How it works
Knox provides two levels of protection for Data At Rest:
- Protected Data — By default, all data inside a Samsung Knox container is encrypted, even while the device is powered off. Data is decrypted only after device bootup, when an app accesses the data. In addition, the decryption key for protected data is tied to the device hardware. This makes protected data recoverable only on the same device.
- Sensitive Data — You have the option to further secure your data by decrypting it only after a device is unlocked, that is, after the device user has successfully identified themselves, for example, through a password, fingerprint imprint, or SmartCard swipe. The SDP data decryption key is tied to both the device hardware and the user credentials. Therefore, sensitive data is recoverable only on the same device and after user authentication.
Through Knox SDP, you can:
- Protect sensitive databases — You can apply sensitive data protection to selected databases and database columns.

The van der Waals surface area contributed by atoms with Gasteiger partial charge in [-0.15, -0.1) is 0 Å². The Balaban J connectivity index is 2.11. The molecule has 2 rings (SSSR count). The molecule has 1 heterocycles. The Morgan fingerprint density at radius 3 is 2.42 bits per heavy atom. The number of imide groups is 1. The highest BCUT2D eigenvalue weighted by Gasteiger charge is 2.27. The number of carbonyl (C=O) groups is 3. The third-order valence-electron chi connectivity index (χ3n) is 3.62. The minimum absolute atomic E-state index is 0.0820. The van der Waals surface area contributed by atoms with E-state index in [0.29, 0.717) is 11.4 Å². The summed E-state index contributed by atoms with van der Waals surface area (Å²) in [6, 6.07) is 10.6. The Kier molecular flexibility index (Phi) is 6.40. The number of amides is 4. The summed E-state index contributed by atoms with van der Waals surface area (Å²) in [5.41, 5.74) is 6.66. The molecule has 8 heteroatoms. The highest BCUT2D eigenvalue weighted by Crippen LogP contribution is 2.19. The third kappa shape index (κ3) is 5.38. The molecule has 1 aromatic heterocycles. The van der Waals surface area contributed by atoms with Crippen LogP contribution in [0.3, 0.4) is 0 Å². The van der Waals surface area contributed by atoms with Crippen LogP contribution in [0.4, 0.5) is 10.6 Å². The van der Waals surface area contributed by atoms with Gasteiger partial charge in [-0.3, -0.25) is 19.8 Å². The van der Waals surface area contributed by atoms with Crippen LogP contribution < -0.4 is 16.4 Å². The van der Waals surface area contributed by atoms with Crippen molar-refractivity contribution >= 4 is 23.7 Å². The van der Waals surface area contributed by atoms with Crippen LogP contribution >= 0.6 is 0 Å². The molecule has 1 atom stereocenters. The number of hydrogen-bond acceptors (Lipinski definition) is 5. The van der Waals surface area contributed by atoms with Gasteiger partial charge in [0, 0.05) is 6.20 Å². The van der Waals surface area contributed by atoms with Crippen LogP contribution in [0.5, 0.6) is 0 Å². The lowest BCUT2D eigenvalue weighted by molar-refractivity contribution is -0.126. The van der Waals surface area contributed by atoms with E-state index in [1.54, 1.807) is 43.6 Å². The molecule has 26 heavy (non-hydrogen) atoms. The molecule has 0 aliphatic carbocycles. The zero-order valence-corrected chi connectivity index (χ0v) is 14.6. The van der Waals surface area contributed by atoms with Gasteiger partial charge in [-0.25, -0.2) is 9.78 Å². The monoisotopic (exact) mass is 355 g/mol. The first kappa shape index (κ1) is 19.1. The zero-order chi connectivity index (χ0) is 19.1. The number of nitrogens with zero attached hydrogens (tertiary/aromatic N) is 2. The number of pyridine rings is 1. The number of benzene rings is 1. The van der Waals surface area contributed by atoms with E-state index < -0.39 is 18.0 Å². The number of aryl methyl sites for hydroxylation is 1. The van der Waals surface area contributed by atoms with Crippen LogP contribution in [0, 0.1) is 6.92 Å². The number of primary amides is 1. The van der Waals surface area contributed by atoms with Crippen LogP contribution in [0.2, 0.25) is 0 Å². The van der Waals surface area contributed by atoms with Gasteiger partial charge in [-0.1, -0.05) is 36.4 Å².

- Protect sensitive files — You can protect an app’s files with sensitive data protection.
- Create a custom SDP engine — By default, you use a default SDP engine, which uses device unlock credentials to generate cryptographic keys for encryption. Alternatively, you can create your own custom SDP engine, by providing an app-specific password (which could be provided by the user) to generate cryptographic keys.
Next steps ...
- Get your ISV license key. You provide this key through your app to identify yourself and verify that you have permission to use the ISV SDK. If you are using the Attestation feature, you also get a REST API key, to identify yourself in the REST API calls sent to the Attestation server. For more info about license keys and how to activate them, see License Keys.
- Review the Tutorials. These walk you step-by-step through the end-to-end process of developing a simple app.
- Check the Sample Apps. These provide the complete source code for apps described in the Tutorials.
- Browse the API Reference. This describes all the API methods, grouped by Android package and Java class.
- Read the Developer Guide. These describe how to set up the development environment and deploy different features through sample code fragments.